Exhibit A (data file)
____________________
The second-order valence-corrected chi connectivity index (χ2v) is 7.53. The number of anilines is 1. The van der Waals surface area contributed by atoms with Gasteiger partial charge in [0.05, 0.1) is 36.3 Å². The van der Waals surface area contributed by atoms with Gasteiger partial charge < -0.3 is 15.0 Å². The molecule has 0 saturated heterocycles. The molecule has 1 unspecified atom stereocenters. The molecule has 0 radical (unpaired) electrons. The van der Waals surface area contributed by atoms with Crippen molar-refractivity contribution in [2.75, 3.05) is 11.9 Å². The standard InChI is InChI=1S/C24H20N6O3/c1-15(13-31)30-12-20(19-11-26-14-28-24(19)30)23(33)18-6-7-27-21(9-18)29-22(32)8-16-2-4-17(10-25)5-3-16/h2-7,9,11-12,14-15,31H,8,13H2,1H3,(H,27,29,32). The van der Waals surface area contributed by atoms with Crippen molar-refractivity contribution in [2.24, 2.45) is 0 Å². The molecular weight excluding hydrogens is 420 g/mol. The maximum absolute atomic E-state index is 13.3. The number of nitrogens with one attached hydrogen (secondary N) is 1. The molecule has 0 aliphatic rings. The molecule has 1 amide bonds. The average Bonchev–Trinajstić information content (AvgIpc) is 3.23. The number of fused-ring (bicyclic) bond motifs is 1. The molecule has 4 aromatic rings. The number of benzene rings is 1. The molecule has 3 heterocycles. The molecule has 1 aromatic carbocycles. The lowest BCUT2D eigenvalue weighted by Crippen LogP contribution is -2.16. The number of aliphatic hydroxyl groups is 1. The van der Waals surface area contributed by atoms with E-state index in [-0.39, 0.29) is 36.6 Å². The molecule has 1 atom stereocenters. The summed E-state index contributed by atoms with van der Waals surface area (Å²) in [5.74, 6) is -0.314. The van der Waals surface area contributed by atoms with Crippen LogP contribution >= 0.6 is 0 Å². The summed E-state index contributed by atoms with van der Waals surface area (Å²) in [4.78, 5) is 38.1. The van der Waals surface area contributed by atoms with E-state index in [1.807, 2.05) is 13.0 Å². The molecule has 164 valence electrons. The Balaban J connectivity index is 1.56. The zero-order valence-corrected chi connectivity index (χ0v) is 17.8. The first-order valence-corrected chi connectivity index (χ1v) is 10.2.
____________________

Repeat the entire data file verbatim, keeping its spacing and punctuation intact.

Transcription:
The second-order valence-corrected chi connectivity index (χ2v) is 7.53. The number of anilines is 1. The van der Waals surface area contributed by atoms with Gasteiger partial charge in [0.05, 0.1) is 36.3 Å². The van der Waals surface area contributed by atoms with Gasteiger partial charge < -0.3 is 15.0 Å². The molecule has 0 saturated heterocycles. The molecule has 1 unspecified atom stereocenters. The molecule has 0 radical (unpaired) electrons. The van der Waals surface area contributed by atoms with Crippen molar-refractivity contribution in [2.75, 3.05) is 11.9 Å². The standard InChI is InChI=1S/C24H20N6O3/c1-15(13-31)30-12-20(19-11-26-14-28-24(19)30)23(33)18-6-7-27-21(9-18)29-22(32)8-16-2-4-17(10-25)5-3-16/h2-7,9,11-12,14-15,31H,8,13H2,1H3,(H,27,29,32). The van der Waals surface area contributed by atoms with Crippen molar-refractivity contribution in [2.24, 2.45) is 0 Å². The molecular weight excluding hydrogens is 420 g/mol. The maximum absolute atomic E-state index is 13.3. The number of nitrogens with one attached hydrogen (secondary N) is 1. The molecule has 0 aliphatic rings. The molecule has 1 amide bonds. The average Bonchev–Trinajstić information content (AvgIpc) is 3.23. The number of fused-ring (bicyclic) bond motifs is 1. The molecule has 4 aromatic rings. The number of benzene rings is 1. The molecule has 3 heterocycles. The molecule has 1 aromatic carbocycles. The lowest BCUT2D eigenvalue weighted by Crippen LogP contribution is -2.16. The number of aliphatic hydroxyl groups is 1. The van der Waals surface area contributed by atoms with E-state index in [-0.39, 0.29) is 36.6 Å². The molecule has 1 atom stereocenters. The summed E-state index contributed by atoms with van der Waals surface area (Å²) in [5.74, 6) is -0.314. The van der Waals surface area contributed by atoms with Crippen LogP contribution >= 0.6 is 0 Å². The summed E-state index contributed by atoms with van der Waals surface area (Å²) in [4.78, 5) is 38.1. The van der Waals surface area contributed by atoms with E-state index in [1.807, 2.05) is 13.0 Å². The molecule has 164 valence electrons. The Balaban J connectivity index is 1.56. The zero-order valence-corrected chi connectivity index (χ0v) is 17.8. The first-order valence-corrected chi connectivity index (χ1v) is 10.2.